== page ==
Stevenson writes of poverty, racial bias and “presumptions of guilt,” and systems full of error and corruption, as being responsible for thousands of innocent people suffering in prison. Private for-profit prisons and the corporations building them, consuming millions of taxpayer dollars, lobby governments to create new crimes and impose harsher sentences, to keep cells full and profits burgeoning. Private profit has corrupted government incentives to improve public safety, reduce mass incarceration and promote rehabilitation of the incarcerated.
He discusses many cases of innocent people being wrongfully convicted of homicide and sentenced to death row due to errors and perjury. The story of Walter should soften the heart and readjust the mind of even the most devoted worshiper of the death penalty. Walter was eventually exonerated; others, wrongfully convicted, less lucky, have been executed. Stevenson describes how the power of the victims’ right movement, emerging about 40 years ago, influences court decisions, making them more severe, with more death penalties, which accomplish nothing beneficial. He says that “the death penalty is not about whether people deserve to die for the crimes they commit. The real question is, Do we deserve to kill.”
Just Mercy also speaks for imprisoned children. Thousands, sentenced as adults, are sent to adult prisons, nearly 3,000 sentenced to life imprisonment without possibility of parole. Children as young as 13, tried as adults, are sentenced to die in prison, without consideration of age or circumstances of the offense. The EJI argued in the U.S. Supreme Court that death-in-prison sentences imposed on children are unconstitutional. The Court has since banned such sentences, both for children convicted of non-homicide crimes, and mandatory death-in-prison sentences for all children. The Supreme Court wrote that because of “children’s diminished culpability, and heightened capacity for change, we think appropriate occasions for sentencing juveniles to this harshest possible penalty will be uncommon.”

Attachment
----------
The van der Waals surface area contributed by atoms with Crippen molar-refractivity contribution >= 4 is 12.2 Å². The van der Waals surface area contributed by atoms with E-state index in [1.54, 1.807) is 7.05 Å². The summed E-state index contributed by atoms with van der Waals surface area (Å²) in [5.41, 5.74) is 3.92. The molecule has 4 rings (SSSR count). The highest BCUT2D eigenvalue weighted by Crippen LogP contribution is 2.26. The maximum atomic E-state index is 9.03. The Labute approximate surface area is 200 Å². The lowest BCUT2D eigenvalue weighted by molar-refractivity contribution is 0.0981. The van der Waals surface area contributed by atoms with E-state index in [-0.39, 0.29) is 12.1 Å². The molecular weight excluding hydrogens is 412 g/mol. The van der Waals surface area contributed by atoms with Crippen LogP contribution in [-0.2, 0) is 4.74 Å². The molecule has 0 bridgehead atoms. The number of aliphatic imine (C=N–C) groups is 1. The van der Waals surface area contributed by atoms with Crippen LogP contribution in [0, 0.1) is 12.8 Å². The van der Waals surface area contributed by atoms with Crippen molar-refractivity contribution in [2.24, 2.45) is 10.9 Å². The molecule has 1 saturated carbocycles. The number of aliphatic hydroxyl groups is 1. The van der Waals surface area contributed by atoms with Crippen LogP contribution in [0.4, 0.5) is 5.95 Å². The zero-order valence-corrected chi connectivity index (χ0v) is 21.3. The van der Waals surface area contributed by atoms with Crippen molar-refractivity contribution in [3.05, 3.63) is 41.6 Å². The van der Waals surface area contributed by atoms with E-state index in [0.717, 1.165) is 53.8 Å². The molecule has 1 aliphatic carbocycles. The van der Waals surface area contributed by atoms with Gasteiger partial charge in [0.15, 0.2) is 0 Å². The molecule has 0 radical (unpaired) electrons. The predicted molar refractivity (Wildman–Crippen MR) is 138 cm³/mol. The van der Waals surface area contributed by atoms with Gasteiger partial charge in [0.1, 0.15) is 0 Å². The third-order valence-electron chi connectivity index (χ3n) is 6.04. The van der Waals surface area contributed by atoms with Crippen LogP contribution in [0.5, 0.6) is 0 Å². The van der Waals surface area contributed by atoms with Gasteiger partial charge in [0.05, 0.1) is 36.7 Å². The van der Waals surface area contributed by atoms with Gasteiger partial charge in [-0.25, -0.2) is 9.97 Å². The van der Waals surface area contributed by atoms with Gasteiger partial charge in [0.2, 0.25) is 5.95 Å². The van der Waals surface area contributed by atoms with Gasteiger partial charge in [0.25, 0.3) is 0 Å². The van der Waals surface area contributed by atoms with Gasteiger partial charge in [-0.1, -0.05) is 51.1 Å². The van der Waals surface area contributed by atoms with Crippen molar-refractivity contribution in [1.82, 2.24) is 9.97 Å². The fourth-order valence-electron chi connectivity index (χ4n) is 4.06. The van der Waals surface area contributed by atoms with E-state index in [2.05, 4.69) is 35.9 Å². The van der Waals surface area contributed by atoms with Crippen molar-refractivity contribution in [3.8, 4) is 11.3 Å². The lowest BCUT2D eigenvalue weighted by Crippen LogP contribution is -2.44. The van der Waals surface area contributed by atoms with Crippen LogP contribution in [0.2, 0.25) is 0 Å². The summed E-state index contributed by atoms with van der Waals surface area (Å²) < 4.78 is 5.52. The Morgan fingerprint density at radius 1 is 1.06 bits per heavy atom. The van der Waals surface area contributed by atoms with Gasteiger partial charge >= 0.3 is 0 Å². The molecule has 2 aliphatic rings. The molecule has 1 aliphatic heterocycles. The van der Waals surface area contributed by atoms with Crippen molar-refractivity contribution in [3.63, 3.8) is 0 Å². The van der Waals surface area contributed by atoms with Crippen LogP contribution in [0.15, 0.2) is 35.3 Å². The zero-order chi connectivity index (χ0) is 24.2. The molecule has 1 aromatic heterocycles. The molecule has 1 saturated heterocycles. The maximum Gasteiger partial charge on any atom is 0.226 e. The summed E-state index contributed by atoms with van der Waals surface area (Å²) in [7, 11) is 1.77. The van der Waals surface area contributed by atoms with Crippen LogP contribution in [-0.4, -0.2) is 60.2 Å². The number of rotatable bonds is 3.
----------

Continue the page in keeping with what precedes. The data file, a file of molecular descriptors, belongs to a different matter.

Fourteen states have no minimum age for trying children as adults, allowing some as young as eight to be prosecuted as adults. Some states set the minimum age at 10, 12 or 13. The EJI believes prosecution of any child under age 14, for any crime, should be banned.
Daily, some 10,000 children, being housed in adult jails and prisons in America, are five times more likely to be sexually assaulted in adult facilities than in juvenile facilities and face increased risk of suicide. The EJI believes incarceration of children with adults indefensible, cruel and unusual, and it also should be banned. For children with parole-eligible sentences, release and reentry challenges often create insurmountable obstacles to successful reentry.
Just Mercy is more than an overwhelming I-can’t-put-it-down read; my years of experience with prisons and prisoners tell me every word in it is right on. Innocent people are on death row and in general population, often put there by prosecutorial misconduct. Young people who have been in prison since they were adolescents need help learning basic life skills. I’ve worked with some of them who went to adult prisons as teenagers and don’t have the faintest clue about living as an adult in an adult world; the prison systems do little to prepare them for those transitions. How are they, without help, to get along in the world outside of prison?
The American people need to be awakened to the reality that our barbaric broken (in)justice system needs desperately to be remedied. Because it won’t fix itself, it’s the duty of us, “the people,” to make it happen. Just Mercy gives us the initiative and guts to get started before it’s too late.
Maria Telesco is a retired registered nurse who has volunteered in various aspects of prison ministry for more than 25 years. Contact her at email@example.com.